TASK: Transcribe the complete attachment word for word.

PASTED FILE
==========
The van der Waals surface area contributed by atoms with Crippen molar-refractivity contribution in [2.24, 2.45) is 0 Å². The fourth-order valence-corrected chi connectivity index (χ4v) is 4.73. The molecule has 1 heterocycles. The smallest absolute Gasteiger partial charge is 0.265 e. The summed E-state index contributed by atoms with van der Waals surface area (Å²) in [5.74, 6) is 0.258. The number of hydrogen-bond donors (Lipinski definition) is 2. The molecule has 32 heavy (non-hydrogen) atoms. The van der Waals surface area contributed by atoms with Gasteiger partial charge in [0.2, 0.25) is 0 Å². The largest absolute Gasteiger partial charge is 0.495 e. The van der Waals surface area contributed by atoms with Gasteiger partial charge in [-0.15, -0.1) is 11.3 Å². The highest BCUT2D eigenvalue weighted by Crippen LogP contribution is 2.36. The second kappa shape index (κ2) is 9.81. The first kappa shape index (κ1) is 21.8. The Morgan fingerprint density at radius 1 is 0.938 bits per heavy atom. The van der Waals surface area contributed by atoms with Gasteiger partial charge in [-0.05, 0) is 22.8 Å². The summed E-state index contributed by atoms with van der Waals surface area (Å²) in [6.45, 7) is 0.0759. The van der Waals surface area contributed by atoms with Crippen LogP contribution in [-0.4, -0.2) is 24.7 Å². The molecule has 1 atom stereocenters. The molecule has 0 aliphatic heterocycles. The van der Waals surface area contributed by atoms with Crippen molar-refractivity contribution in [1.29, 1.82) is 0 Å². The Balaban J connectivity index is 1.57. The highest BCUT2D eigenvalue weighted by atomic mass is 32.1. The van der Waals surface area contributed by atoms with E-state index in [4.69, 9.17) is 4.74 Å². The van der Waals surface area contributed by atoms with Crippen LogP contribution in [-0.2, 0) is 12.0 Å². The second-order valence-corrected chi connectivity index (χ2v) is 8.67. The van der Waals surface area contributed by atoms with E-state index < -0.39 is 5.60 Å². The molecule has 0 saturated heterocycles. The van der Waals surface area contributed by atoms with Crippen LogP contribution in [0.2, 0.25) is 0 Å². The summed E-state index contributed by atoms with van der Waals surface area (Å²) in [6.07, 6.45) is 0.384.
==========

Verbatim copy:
The van der Waals surface area contributed by atoms with Crippen molar-refractivity contribution in [2.24, 2.45) is 0 Å². The fourth-order valence-corrected chi connectivity index (χ4v) is 4.73. The molecule has 1 heterocycles. The smallest absolute Gasteiger partial charge is 0.265 e. The summed E-state index contributed by atoms with van der Waals surface area (Å²) in [5.74, 6) is 0.258. The number of hydrogen-bond donors (Lipinski definition) is 2. The molecule has 32 heavy (non-hydrogen) atoms. The van der Waals surface area contributed by atoms with Gasteiger partial charge in [0.2, 0.25) is 0 Å². The largest absolute Gasteiger partial charge is 0.495 e. The van der Waals surface area contributed by atoms with Gasteiger partial charge in [-0.15, -0.1) is 11.3 Å². The highest BCUT2D eigenvalue weighted by Crippen LogP contribution is 2.36. The second kappa shape index (κ2) is 9.81. The first kappa shape index (κ1) is 21.8. The Morgan fingerprint density at radius 1 is 0.938 bits per heavy atom. The van der Waals surface area contributed by atoms with Gasteiger partial charge in [-0.05, 0) is 22.8 Å². The summed E-state index contributed by atoms with van der Waals surface area (Å²) in [6.45, 7) is 0.0759. The van der Waals surface area contributed by atoms with Crippen LogP contribution in [-0.4, -0.2) is 24.7 Å². The molecule has 1 atom stereocenters. The molecule has 0 aliphatic heterocycles. The van der Waals surface area contributed by atoms with Crippen molar-refractivity contribution in [1.29, 1.82) is 0 Å². The Balaban J connectivity index is 1.57. The highest BCUT2D eigenvalue weighted by atomic mass is 32.1. The van der Waals surface area contributed by atoms with E-state index in [4.69, 9.17) is 4.74 Å². The van der Waals surface area contributed by atoms with Crippen LogP contribution in [-0.2, 0) is 12.0 Å². The second-order valence-corrected chi connectivity index (χ2v) is 8.67. The van der Waals surface area contributed by atoms with E-state index < -0.39 is 5.60 Å². The molecule has 0 saturated heterocycles. The van der Waals surface area contributed by atoms with Crippen LogP contribution in [0.2, 0.25) is 0 Å². The summed E-state index contributed by atoms with van der Waals surface area (Å²) in [6.07, 6.45) is 0.384.